How Dickens and Hugo Make Sense Today | Poverty Capitalism

In terms of food, housing and other essentials, the cost of being poor has always been exorbitant. Landlords, grocery stores and other commercial enterprises have all found ways to profit from those at the bottom of the ladder.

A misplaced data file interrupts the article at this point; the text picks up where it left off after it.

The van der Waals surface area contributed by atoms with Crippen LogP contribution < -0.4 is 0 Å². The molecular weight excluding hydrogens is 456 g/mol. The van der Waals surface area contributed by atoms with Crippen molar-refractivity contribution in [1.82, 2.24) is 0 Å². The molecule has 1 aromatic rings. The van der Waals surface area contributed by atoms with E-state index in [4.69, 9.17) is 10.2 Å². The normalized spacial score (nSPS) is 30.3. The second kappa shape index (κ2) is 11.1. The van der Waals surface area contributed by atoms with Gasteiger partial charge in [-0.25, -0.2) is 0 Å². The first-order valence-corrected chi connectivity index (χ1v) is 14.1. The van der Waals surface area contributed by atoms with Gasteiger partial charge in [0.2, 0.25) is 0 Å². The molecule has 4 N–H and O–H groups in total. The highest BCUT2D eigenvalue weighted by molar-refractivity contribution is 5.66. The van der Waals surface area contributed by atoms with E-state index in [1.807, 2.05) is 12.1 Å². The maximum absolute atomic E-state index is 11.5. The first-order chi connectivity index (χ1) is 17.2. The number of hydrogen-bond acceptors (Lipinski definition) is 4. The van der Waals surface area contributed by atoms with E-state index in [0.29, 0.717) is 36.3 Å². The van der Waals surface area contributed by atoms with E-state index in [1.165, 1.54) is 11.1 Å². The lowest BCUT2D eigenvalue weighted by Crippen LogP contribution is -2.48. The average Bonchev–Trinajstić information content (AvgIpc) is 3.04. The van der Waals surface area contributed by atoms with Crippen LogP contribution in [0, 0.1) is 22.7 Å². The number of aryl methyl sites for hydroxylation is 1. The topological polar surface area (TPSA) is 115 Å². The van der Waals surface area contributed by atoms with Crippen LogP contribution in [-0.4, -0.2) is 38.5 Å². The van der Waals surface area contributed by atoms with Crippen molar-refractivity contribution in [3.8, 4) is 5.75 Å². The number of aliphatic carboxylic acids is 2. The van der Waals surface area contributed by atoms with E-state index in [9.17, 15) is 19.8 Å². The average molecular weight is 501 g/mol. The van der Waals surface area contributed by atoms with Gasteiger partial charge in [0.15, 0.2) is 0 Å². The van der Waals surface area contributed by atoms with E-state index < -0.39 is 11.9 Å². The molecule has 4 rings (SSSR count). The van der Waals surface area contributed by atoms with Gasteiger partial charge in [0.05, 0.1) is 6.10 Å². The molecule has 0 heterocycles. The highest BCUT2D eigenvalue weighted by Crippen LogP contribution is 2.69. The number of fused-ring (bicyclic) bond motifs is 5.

The recent drive toward privatization of government functions has turned traditional public services into profit-making enterprises as well.

The Expanding World of Poverty Capitalism | New York Times

POVERTY

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